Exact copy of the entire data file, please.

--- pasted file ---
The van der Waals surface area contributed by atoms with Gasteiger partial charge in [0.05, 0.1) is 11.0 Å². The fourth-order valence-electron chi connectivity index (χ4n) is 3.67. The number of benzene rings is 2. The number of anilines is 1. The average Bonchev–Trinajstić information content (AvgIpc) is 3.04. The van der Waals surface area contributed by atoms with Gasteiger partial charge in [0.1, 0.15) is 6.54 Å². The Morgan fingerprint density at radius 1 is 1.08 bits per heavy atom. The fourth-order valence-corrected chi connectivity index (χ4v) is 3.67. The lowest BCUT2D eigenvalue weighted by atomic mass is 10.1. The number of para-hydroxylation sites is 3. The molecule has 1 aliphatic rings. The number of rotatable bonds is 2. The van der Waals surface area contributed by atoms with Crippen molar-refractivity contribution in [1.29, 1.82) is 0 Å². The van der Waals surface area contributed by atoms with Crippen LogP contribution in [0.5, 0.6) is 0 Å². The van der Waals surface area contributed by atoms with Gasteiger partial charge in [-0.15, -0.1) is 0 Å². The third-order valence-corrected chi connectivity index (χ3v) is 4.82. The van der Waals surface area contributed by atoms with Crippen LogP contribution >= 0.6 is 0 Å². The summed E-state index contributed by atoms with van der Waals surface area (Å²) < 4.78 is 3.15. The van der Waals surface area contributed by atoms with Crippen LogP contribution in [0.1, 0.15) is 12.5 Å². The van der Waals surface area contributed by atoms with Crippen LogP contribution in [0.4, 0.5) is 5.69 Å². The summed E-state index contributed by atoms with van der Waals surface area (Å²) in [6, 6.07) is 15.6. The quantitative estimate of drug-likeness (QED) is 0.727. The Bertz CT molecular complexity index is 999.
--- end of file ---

The van der Waals surface area contributed by atoms with Gasteiger partial charge in [0.05, 0.1) is 11.0 Å². The fourth-order valence-electron chi connectivity index (χ4n) is 3.67. The number of benzene rings is 2. The number of anilines is 1. The average Bonchev–Trinajstić information content (AvgIpc) is 3.04. The van der Waals surface area contributed by atoms with Gasteiger partial charge in [0.1, 0.15) is 6.54 Å². The Morgan fingerprint density at radius 1 is 1.08 bits per heavy atom. The fourth-order valence-corrected chi connectivity index (χ4v) is 3.67. The lowest BCUT2D eigenvalue weighted by atomic mass is 10.1. The number of para-hydroxylation sites is 3. The molecule has 1 aliphatic rings. The number of rotatable bonds is 2. The van der Waals surface area contributed by atoms with Crippen molar-refractivity contribution in [1.29, 1.82) is 0 Å². The van der Waals surface area contributed by atoms with Crippen LogP contribution in [0.5, 0.6) is 0 Å². The van der Waals surface area contributed by atoms with Gasteiger partial charge in [-0.15, -0.1) is 0 Å². The third-order valence-corrected chi connectivity index (χ3v) is 4.82. The van der Waals surface area contributed by atoms with Crippen LogP contribution >= 0.6 is 0 Å². The summed E-state index contributed by atoms with van der Waals surface area (Å²) < 4.78 is 3.15. The van der Waals surface area contributed by atoms with Crippen LogP contribution in [0.1, 0.15) is 12.5 Å². The van der Waals surface area contributed by atoms with Crippen LogP contribution in [0.4, 0.5) is 5.69 Å². The summed E-state index contributed by atoms with van der Waals surface area (Å²) in [6, 6.07) is 15.6. The quantitative estimate of drug-likeness (QED) is 0.727. The Bertz CT molecular complexity index is 999.